Self-emulsifying Drug Delivery Systems and their Marketed Products: A Review
Self-emulsifying drug delivery systems (SEDDS) are one of the proven methods to increase solubility and bioavailability of poorly soluble drugs.
SEDDS are isotropic mixtures, consisting of oils, surfactants, and sometimes cosolvents. Designed formulations are used to improve the oral absorption of highly lipophilic compounds. Multiple lipid-based drug delivery systems are widely reported in literature and they include simple oil solutions, coarse, multiple and dry emulsions, and more complex self-emulsifying, microemulsifying or nanoemulsifying drug delivery systems.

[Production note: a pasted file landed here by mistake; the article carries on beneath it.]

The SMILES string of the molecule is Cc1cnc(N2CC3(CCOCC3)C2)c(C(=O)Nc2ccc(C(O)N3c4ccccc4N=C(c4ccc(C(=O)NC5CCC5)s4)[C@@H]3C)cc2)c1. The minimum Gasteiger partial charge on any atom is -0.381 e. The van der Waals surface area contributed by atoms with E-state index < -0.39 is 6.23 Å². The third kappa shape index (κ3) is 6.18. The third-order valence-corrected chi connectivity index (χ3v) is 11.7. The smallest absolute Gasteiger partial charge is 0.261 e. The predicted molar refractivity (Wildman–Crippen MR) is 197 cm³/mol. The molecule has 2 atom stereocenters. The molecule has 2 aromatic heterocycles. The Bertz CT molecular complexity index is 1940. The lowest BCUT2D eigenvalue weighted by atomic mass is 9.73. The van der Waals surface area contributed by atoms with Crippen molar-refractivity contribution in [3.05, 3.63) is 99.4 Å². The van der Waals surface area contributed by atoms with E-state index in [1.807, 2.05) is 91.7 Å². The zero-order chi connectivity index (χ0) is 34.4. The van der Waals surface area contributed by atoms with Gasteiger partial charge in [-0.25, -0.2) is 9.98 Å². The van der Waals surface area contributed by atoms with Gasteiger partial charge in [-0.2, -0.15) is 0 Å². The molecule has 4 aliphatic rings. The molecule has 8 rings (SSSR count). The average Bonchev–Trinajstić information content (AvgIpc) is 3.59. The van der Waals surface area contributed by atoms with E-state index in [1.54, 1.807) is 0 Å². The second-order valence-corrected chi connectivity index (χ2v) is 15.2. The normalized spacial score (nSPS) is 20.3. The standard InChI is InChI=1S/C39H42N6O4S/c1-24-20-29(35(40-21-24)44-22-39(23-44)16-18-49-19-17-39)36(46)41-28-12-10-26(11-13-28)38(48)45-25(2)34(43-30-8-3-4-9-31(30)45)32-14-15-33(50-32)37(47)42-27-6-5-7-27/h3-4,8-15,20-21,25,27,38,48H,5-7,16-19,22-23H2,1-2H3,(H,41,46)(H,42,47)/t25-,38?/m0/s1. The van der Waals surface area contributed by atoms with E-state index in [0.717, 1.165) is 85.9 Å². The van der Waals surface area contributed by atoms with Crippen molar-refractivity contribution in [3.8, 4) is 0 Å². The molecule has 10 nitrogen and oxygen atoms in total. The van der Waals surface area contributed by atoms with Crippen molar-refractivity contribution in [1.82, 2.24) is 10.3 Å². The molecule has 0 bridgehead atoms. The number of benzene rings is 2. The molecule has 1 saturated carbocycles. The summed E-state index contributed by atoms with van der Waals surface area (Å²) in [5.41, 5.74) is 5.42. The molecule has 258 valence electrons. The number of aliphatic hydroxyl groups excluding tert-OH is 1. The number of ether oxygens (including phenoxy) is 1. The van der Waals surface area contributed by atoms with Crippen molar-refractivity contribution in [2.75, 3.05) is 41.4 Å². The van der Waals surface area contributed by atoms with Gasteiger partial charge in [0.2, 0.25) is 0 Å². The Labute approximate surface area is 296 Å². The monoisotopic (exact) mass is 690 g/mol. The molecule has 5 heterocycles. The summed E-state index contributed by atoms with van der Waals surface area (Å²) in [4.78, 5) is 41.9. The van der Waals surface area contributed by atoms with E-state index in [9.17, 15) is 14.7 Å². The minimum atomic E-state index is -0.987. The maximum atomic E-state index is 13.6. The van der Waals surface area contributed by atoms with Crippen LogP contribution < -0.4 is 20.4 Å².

The process of self-emulsification is dependent on diverse factors such as the nature of oil, surfactant, cosurfactant, oil/surfactant ratio, and the polarity of the emulsion. Considering the ease of large-scale production and the robustness of SEDDS, several formulations are commercially available which utilize this technology. This article attempts to present an overview of SEDDS along with their applications, compiled literature data, commercially available products, and their descriptions. Download the full article on SEDDS here: self-emulsifying-drug-delivery-systems-and-their-marketed-products-a-review.pdf